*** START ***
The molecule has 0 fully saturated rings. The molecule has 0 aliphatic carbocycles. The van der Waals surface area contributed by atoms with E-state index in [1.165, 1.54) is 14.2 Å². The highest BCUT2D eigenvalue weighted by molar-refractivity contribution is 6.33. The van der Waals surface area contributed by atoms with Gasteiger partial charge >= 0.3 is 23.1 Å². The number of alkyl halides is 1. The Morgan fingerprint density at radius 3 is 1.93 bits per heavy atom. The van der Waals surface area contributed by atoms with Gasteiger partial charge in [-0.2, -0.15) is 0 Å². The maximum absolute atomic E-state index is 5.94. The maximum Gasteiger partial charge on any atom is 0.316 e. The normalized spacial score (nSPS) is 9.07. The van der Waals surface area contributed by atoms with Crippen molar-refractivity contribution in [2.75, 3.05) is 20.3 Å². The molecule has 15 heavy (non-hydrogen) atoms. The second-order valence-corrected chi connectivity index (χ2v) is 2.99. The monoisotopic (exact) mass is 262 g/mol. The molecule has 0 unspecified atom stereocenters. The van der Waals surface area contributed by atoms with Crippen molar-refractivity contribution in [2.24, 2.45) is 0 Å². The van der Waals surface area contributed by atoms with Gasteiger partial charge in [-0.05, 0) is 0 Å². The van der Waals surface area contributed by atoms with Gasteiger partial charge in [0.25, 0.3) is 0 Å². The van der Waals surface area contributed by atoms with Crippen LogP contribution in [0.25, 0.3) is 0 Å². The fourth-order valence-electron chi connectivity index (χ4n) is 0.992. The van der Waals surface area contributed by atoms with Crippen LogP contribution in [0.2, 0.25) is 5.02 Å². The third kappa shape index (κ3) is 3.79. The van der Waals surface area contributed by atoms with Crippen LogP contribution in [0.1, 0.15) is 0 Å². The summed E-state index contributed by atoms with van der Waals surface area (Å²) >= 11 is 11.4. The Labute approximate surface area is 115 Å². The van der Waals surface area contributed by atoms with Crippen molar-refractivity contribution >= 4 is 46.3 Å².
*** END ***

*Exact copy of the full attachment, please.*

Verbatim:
The molecule has 0 fully saturated rings. The molecule has 0 aliphatic carbocycles. The van der Waals surface area contributed by atoms with E-state index in [1.165, 1.54) is 14.2 Å². The highest BCUT2D eigenvalue weighted by molar-refractivity contribution is 6.33. The van der Waals surface area contributed by atoms with Gasteiger partial charge >= 0.3 is 23.1 Å². The number of alkyl halides is 1. The Morgan fingerprint density at radius 3 is 1.93 bits per heavy atom. The van der Waals surface area contributed by atoms with Gasteiger partial charge in [-0.2, -0.15) is 0 Å². The maximum absolute atomic E-state index is 5.94. The maximum Gasteiger partial charge on any atom is 0.316 e. The normalized spacial score (nSPS) is 9.07. The van der Waals surface area contributed by atoms with Crippen molar-refractivity contribution in [2.75, 3.05) is 20.3 Å². The molecule has 15 heavy (non-hydrogen) atoms. The second-order valence-corrected chi connectivity index (χ2v) is 2.99. The monoisotopic (exact) mass is 262 g/mol. The molecule has 0 unspecified atom stereocenters. The van der Waals surface area contributed by atoms with Crippen molar-refractivity contribution in [2.24, 2.45) is 0 Å². The van der Waals surface area contributed by atoms with Gasteiger partial charge in [-0.05, 0) is 0 Å². The van der Waals surface area contributed by atoms with Gasteiger partial charge in [0.25, 0.3) is 0 Å². The van der Waals surface area contributed by atoms with Crippen LogP contribution in [0.25, 0.3) is 0 Å². The fourth-order valence-electron chi connectivity index (χ4n) is 0.992. The van der Waals surface area contributed by atoms with Crippen LogP contribution in [0.2, 0.25) is 5.02 Å². The third kappa shape index (κ3) is 3.79. The van der Waals surface area contributed by atoms with Crippen LogP contribution in [0.1, 0.15) is 0 Å². The summed E-state index contributed by atoms with van der Waals surface area (Å²) >= 11 is 11.4. The Labute approximate surface area is 115 Å². The van der Waals surface area contributed by atoms with Crippen molar-refractivity contribution >= 4 is 46.3 Å².